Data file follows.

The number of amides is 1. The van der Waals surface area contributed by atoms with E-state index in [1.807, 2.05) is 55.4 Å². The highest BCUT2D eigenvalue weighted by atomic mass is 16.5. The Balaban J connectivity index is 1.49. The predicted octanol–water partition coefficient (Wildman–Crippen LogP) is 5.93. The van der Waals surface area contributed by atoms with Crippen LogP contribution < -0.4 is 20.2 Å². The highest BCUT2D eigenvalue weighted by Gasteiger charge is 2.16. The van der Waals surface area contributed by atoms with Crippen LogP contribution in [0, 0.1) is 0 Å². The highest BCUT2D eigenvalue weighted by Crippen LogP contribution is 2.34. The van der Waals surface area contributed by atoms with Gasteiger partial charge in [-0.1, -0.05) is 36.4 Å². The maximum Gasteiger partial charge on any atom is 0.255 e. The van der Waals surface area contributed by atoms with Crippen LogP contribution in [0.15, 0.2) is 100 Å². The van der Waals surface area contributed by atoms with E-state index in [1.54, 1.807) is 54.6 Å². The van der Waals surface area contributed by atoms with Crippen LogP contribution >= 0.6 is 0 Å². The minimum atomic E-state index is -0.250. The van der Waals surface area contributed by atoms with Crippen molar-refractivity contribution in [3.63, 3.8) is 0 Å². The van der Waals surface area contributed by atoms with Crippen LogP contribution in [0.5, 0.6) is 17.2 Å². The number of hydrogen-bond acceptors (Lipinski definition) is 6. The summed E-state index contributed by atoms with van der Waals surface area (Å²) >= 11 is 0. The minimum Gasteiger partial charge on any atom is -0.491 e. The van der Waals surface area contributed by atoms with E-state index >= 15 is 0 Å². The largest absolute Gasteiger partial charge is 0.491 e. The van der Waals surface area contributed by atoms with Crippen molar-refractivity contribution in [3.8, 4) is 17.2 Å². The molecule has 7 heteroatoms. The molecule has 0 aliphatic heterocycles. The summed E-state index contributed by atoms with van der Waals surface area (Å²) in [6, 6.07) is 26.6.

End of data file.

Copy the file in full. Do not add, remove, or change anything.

The number of amides is 1. The van der Waals surface area contributed by atoms with E-state index in [1.807, 2.05) is 55.4 Å². The highest BCUT2D eigenvalue weighted by atomic mass is 16.5. The Balaban J connectivity index is 1.49. The predicted octanol–water partition coefficient (Wildman–Crippen LogP) is 5.93. The van der Waals surface area contributed by atoms with Crippen LogP contribution < -0.4 is 20.2 Å². The highest BCUT2D eigenvalue weighted by Gasteiger charge is 2.16. The van der Waals surface area contributed by atoms with Crippen LogP contribution in [0, 0.1) is 0 Å². The highest BCUT2D eigenvalue weighted by Crippen LogP contribution is 2.34. The van der Waals surface area contributed by atoms with Gasteiger partial charge in [-0.1, -0.05) is 36.4 Å². The maximum Gasteiger partial charge on any atom is 0.255 e. The van der Waals surface area contributed by atoms with Crippen LogP contribution in [0.15, 0.2) is 100 Å². The van der Waals surface area contributed by atoms with E-state index in [1.54, 1.807) is 54.6 Å². The van der Waals surface area contributed by atoms with Crippen LogP contribution >= 0.6 is 0 Å². The minimum atomic E-state index is -0.250. The van der Waals surface area contributed by atoms with Crippen molar-refractivity contribution in [3.63, 3.8) is 0 Å². The van der Waals surface area contributed by atoms with Crippen LogP contribution in [0.5, 0.6) is 17.2 Å². The number of hydrogen-bond acceptors (Lipinski definition) is 6. The summed E-state index contributed by atoms with van der Waals surface area (Å²) >= 11 is 0. The minimum Gasteiger partial charge on any atom is -0.491 e. The van der Waals surface area contributed by atoms with E-state index >= 15 is 0 Å². The largest absolute Gasteiger partial charge is 0.491 e. The van der Waals surface area contributed by atoms with Crippen molar-refractivity contribution in [3.8, 4) is 17.2 Å². The molecule has 7 heteroatoms. The molecule has 0 aliphatic heterocycles. The summed E-state index contributed by atoms with van der Waals surface area (Å²) in [6, 6.07) is 26.6.